The international anti-corruption organization Transparency International has released the Corruption Perception Index (CPI) for 2023.

In the new index, Uzbekistan ranked 121 out of 180, moving up five positions from that in 2022. The country shares this place with Angola, Mongolia and Peru.

Uzbekistan earned 33 points on the 100-point index, progressing from 31 points in the previous year. The index scale ranges from 0 (extremely high corruption level) to 100 extremely low corruption level).

The organization’s regional overview highlights the establishment of the Anti-Corruption Agency, along with legislative improvements and economic liberalization, as the key measures contributing to the significant improvement of Uzbekistan in CPI rating over recent years.

“Importantly, policies and procedures have been established to enforce these laws and criminal charges have been filed against numerous corrupt officials. The government also introduced stronger internal control and audit tools in various ministries and local government offices, such as anti-bribery management systems,” Transparency International experts note.

“However, its authoritarian governance resists moves towards transparency and democracy, exerting control over legislative and public institutions, and using the justice system against critics. This perpetuates corruption and underscores the need for comprehensive reform,” the overview mentioned.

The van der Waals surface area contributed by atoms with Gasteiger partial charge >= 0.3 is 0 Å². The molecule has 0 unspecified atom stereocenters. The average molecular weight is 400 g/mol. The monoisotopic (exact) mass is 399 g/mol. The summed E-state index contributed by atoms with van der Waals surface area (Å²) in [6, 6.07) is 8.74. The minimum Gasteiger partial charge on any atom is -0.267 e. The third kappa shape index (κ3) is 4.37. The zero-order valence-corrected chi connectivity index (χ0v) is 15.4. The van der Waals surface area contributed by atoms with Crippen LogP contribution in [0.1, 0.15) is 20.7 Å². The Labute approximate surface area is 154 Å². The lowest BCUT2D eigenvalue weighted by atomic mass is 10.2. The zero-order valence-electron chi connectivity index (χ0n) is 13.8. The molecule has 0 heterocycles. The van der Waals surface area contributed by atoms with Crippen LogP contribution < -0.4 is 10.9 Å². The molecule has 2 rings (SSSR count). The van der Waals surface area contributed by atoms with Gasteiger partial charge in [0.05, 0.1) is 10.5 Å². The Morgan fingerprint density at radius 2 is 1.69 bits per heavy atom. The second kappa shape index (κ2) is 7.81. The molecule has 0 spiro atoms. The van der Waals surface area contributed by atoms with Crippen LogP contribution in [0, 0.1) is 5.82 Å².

Georgia achieved the highest ranking at the 49th place with 53 points in the region of Eastern Europe and Central Asia, which encompasses 19 countries, including Uzbekistan. Kazakhstan followed on the 93rd line with 39 points.

Belarus holds the 98th place in the rating (37 points), while Ukraine takes the 104th spot (36 points). Kyrgyzstan and Russia scored 26 points each, sharing the 141st place.

Tajikistan (20 points) and Turkmenistan (18 points) claimed the 162nd and 170th lines respectively.

The leader of this year’s ranking list is Denmark with 90 points, followed by Finland (87 points) and New Zealand (85 points).

At the bottom of the list are Syria and Venezuela (13 points each), sharing 177th place, and Somalia (11 points), holding the 180th place.